2. It draws attention. If you’re the gray man type who just wants to blend into the background, open carrying might not be for you. While many people won’t notice, at the same time, many will. And sometimes …

3. People freak out. It’s not unheard of for nervous busy-bodies to call the police when they spot someone walking their dog while open carrying and report “someone with a gun!” These encounters generally end just fine, but it would still interrupt your day. You’re bound to come across (whether you know it or not) people who are going to be very uncomfortable seeing a gun. Even if people don’t freak out, you still have to remember …

4. It might invite unwelcome conversations. Some people can’t keep their opinions to themselves, and almost everyone has an opinion on open-carried firearms in public. Do you really want to get berated by a nosy Nellie in the produce aisle who thinks she knows better than you and who acts offended by the mere presence of a tool she doesn’t like or understand? You have to accept that open carry might occasionally open you up to critique or confrontation because …

5. You’re making a clear statement. No matter your politics, most people are going to associate guns with a specific political party. Even if they don’t, when you choose to open carry, you are making a statement that many people are going to take in a political way. This might be a pro for you, but if you don’t want to deal with the political association or just like to keep your opinion to yourself, it can be a con.

Considerations if You’re Going to Open Carry
1. Where Do You Live? I live in the Deep South in a small town. Gun ownership is extremely common, and I usually spot at least one open carrier on every trip to the grocery store. Although I don’t open carry myself, I wouldn’t be nervous to do so, because most of the cons listed above are much less of a big deal in my locale. If I were to open carry in a major city, I’d expect a better chance of an unwelcome conversation or someone freaking out. The culture and general attitude of your locale will make a big difference in how open carrying will be received and how much the above-listed cons will apply.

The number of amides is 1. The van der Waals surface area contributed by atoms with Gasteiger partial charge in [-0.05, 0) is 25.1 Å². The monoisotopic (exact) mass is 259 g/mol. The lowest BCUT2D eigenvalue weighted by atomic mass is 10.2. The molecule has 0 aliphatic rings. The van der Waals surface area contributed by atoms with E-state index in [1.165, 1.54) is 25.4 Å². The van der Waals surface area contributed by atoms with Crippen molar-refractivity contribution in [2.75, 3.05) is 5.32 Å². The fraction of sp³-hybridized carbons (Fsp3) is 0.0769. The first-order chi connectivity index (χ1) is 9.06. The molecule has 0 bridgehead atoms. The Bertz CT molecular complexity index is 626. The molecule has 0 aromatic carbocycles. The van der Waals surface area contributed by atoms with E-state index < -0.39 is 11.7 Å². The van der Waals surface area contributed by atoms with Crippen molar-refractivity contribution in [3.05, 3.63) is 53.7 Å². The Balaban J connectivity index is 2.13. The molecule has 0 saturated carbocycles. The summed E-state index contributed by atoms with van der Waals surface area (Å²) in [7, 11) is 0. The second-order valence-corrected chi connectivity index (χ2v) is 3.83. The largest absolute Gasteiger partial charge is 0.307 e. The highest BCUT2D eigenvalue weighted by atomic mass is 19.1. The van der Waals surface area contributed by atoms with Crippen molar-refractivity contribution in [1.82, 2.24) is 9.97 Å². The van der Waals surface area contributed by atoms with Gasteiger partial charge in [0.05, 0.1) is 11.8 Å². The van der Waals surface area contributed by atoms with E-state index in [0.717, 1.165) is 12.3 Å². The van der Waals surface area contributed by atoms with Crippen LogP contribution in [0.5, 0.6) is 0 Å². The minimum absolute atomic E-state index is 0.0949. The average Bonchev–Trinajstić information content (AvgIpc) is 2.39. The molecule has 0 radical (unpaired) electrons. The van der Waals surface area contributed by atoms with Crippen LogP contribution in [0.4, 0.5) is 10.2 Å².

2. You Need a Good Holster. You always need a good holster when you’re carrying a firearm, open or concealed. I define “good” as a holster that stays put, covers the trigger and retains the gun securely. I’m not saying a bad guy is going to come up behind you and snatch your gun out of its holster and rob you with it (without data, I suspect that mostly only happens in the movies), but I am saying that retention is always important for keeping your gun secure and under your control.

3. Be Nice! When you let the world know you’re carrying a firearm, you’ve automatically made yourself an ambassador for the Second Amendment, whether you want to be or not. Make sure you’re a good one by not acting like a jerk. You don’t need to change your behavior or go out of your way to do anything different—just being a good human being is enough to help firearms ownership maintain a good image.